William T. Cosgrave

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William T. Cosgrave (1880-1965), politician and president of the executive council of the Irish Free State; was born at James Street, Dublin on 5 June 1880. He was educated at Francis Street Christian Brothers School and the O’Brien Institute. He followed his father Thomas, a licensed vintner, into the pub trade. In his youth he was a member of Arthur Griffith’s Sinn Féin nationalist movement. He attended the first Sinn Féin convention in the Rotunda in Dublin in 1905. He was elected to Dublin Corporation in 1909. He joined the Irish Volunteers on their formation in 1913. During the 1916 Rising he served at the South Dublin Union under Eamonn Ceannt. Cosgrave was sentenced to death for his part in the insurrection but this was later reduced to life imprisonment. He was interned at Frongoch in Wales until January 1917, when he was released under a general amnesty. He was elected Sinn Fein MP for Kilkenny North at a by-election in August 1917, and was re-elected in the 1918 general election. Cosgrave became one of the honourary treasurers of Sinn Féin in 1917. He sat in the first Dáil Eireann which met on 2 April 1919 and was a minister for local government from April 1919 to September 1922. He married Louise, daughter of Alderman Flanagan in 1919; they had two sons. Cosgrave was himself returned as an alderman in 1920.

Like other members of the Republican Government, Cosgrave was imprisoned many times for the part he played in endeavouring to establish an ‘alternative’ to the British system. Like Collins and Griffith, he supported the Anglo-Irish Treaty. Cosgrave succeeded Michael Collins as chairman of the Provisional Government and minister for finance in July 1922, and Arthur Griffith as president of the Dáil government in August 1922. His experience in local government was one of the main reasons for his appointment. While not as flamboyant or as charismatic a leader as his predecessors, Cosgrave was an effective chairman who knew how to delegate. In September 1922 he became the first president of the executive council of the Irish Free State. He also served as Minister for Defence (1924) and Minister for Justice (1927).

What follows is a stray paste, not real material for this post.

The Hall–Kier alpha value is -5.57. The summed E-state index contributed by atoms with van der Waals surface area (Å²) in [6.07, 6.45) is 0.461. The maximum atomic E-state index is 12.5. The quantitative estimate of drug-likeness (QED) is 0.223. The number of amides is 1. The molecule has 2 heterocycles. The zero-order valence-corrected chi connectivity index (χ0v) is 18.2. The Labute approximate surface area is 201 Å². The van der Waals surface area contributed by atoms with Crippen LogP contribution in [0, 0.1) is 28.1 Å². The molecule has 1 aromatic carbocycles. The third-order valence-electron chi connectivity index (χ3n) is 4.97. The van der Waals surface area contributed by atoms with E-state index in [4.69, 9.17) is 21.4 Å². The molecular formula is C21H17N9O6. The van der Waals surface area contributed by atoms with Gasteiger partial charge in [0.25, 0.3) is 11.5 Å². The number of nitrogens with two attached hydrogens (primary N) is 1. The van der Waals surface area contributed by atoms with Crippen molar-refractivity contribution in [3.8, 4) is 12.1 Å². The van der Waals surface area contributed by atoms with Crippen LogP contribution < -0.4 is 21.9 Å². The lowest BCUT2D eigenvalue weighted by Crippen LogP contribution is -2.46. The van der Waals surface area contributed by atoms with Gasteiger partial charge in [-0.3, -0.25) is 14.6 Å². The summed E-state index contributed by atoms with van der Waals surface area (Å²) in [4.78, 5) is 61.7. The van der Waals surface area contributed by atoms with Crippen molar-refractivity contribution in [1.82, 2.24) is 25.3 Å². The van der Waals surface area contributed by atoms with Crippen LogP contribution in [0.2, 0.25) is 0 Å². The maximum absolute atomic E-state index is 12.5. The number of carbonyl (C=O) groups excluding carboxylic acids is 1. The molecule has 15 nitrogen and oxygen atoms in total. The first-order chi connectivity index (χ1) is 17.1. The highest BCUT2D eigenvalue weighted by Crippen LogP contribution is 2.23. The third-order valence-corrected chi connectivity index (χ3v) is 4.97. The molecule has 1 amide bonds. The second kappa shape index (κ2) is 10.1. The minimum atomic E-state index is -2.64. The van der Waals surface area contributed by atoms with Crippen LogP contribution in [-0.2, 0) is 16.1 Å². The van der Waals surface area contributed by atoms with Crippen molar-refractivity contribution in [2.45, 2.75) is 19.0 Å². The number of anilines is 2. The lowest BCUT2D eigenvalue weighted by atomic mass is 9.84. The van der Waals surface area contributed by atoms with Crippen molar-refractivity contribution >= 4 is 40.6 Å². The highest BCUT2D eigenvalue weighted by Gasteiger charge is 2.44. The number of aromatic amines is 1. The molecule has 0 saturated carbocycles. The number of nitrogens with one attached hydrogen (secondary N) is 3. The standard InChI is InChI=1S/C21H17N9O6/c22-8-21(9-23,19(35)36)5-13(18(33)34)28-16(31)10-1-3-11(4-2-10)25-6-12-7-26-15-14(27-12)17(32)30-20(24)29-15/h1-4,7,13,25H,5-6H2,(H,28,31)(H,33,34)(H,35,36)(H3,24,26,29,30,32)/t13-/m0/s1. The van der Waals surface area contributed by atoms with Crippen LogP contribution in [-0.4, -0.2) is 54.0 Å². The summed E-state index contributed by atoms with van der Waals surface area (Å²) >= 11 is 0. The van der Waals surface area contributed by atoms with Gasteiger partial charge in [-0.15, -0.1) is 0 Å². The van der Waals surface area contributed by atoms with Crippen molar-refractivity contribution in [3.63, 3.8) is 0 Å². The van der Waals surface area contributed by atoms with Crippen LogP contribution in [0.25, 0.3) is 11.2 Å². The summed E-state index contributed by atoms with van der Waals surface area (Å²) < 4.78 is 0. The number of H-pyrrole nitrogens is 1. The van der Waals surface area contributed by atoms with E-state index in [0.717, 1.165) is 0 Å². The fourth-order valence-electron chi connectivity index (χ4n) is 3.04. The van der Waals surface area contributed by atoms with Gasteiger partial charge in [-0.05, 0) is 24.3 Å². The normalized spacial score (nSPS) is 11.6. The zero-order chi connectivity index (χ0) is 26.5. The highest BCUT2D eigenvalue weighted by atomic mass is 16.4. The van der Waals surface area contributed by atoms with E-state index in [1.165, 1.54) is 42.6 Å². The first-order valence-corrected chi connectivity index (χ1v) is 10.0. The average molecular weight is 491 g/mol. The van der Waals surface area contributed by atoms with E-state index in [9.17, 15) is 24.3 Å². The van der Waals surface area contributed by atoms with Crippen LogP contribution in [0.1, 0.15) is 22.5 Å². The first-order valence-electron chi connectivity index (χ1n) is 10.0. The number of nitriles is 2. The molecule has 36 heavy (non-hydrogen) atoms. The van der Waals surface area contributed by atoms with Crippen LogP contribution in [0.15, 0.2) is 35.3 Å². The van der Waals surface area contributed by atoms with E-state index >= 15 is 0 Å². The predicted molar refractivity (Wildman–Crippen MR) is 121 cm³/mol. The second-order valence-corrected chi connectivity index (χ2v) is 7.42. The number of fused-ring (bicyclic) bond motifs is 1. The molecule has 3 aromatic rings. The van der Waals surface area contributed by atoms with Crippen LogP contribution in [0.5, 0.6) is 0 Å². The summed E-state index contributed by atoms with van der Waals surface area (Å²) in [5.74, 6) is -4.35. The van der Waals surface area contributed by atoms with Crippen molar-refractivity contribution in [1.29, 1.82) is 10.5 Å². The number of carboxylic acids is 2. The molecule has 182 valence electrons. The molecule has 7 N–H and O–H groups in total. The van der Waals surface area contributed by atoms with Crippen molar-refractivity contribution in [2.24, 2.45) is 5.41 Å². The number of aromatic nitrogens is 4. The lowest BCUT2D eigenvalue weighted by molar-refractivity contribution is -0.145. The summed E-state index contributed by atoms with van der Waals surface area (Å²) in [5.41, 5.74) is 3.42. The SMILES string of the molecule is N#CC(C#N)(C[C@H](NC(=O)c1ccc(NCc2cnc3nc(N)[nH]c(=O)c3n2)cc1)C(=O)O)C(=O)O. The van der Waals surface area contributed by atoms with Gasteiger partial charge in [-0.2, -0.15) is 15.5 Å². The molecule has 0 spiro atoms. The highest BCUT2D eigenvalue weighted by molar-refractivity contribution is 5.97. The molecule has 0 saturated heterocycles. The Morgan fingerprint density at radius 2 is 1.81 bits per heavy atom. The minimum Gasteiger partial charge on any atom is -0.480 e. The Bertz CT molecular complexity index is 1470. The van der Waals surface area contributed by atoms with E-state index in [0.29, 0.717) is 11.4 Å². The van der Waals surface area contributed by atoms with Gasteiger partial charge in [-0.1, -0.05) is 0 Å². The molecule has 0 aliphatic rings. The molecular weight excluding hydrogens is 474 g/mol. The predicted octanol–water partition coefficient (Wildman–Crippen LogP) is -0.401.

He set about establishing an administration, which would enable the country to recover from the ravages of war. His first decision as President was to merge the Dáil government and the provisional government. This measure ended the system of dual executive that had existed since January 1922. The powers of the provisional government expired and henceforth the government of Saorstát Éireann was entrusted to a parliament (Oireachtas) with two houses Dáil Éireann and Seanad Éireann. The Cosgrave government drew up a new Constitution, which lasted until 1937. Leinster House was purchased from the Royal Dublin Society (RDS) and this was where the Dáil would sit on a permanent basis.

In September 1922 he succeeded in getting Dáil approval for a special powers resolution. This enabled the Irish Army to hold military courts and impose the death penalty for a variety of offences, including the unauthorised possession of arms. Erskine Childers was one of the first victims of this piece of legislation. He was arrested after he was found to have an illegal firearm in his possession. Childers was tried in secret, found guilty and sentenced to death. He was shot dead on 24 November 1922. De Valera himself was arrested by the Cosgrave government. By April 1923 some 13,000 republican prisoners were in jail or being held in camps around the country. Many prisoners went on hunger strike but the government held out and refused to give into their demands. Cosgrave’s hard line policy helped bring the civil war to an end. His own home in Templeogue, Co. Dublin, was burned down by the anti-Treaty IRA, 13 January 1923, and valuable historical documents destroyed.